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The Many Faces (also known as the Servants Deity or The All) is usually described as the youngest child of Mother Chandria, even though their component spirits existed for at least as long as Mother Chandria walked the land. The Many Faces encompass a broad array of minor spirits with the most well known aspects concerning luck, mischief, children and local natural locations. Due to their varied natures, the Many Faces are often associated with actors and other performers.

The Many Faces also provide precedence for adoption in Chandorian culture. Once publicly acknowledged by a parent, adopted children hold identical social and legal status as biological children.

There is no single text source for The Many Faces due to the breadth of roles they appear as. However, stories involving some of the more widely known manifestations are often collected into volumes for children.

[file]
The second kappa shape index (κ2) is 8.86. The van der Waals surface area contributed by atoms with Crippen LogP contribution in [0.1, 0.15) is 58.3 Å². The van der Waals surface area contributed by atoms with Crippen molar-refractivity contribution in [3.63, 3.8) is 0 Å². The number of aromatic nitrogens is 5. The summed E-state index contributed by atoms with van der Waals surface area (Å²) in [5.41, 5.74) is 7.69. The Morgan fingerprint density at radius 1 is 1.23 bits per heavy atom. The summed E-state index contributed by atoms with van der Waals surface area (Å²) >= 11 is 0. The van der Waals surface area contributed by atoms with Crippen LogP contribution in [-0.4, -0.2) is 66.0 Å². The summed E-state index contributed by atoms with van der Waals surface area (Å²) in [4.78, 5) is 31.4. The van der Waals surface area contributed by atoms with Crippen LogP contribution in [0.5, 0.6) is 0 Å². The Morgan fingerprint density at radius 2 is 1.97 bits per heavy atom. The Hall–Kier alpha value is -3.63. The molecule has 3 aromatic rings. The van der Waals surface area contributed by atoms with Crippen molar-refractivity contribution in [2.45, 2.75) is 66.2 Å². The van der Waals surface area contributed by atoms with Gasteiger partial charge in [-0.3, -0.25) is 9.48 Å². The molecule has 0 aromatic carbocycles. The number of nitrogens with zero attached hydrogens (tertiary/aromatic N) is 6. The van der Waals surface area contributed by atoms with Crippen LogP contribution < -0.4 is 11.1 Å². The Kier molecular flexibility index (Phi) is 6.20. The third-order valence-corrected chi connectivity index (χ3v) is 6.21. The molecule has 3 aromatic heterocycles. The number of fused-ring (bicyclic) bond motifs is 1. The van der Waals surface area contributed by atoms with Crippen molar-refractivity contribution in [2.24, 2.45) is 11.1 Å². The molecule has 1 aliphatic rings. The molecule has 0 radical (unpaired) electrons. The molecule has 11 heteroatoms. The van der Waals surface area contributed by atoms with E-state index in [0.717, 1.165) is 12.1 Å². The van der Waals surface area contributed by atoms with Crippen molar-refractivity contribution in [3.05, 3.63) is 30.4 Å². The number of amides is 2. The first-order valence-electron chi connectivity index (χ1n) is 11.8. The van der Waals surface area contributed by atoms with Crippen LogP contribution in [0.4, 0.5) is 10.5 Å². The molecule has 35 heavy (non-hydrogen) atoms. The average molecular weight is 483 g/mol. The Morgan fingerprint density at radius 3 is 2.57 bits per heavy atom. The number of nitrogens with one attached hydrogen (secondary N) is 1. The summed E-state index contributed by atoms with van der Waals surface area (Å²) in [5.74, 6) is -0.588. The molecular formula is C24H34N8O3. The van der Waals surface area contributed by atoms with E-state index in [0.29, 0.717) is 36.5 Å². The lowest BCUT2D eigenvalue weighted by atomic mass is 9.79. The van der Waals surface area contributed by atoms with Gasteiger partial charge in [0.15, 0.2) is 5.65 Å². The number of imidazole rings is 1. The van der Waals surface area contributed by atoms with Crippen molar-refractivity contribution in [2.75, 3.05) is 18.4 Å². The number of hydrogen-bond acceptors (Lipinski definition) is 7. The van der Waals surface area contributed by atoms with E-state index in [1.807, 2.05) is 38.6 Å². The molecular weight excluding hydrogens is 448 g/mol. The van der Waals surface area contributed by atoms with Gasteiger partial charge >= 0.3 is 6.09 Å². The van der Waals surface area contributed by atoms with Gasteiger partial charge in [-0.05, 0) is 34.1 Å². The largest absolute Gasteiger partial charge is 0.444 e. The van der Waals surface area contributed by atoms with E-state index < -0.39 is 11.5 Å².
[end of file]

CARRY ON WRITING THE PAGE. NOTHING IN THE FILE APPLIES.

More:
The creation of The Many Faces Edit

Chandria adopted The Many Faces as her child after she noticed the spirits growing jealous of her older children and attacking them. Chandria gathered all the spirits together to make a new child, to be an equal to all the others.

The Many Faces as a tool for colonisation Edit

As a cultural force, The Many Faces has been credited as making it easier for Chandor to culturally dominate the lands it colonises. The Many Faces gives any local religious figure a place to exist within the Chandorian faith structure. This allows smaller cities to maintain a sense of their cultural identity even when occupied by Chandor. Some historians speculate this led to decreased resistance from the citizens of conquered cities.

The Many Faces and slavery Edit

The Many Faces is closely associated with the slave trade as foreign born slaves who worship their own deities are considered to be worshiping The Many Faces. Because of this, The Many Faces is also known as The Servants Deity.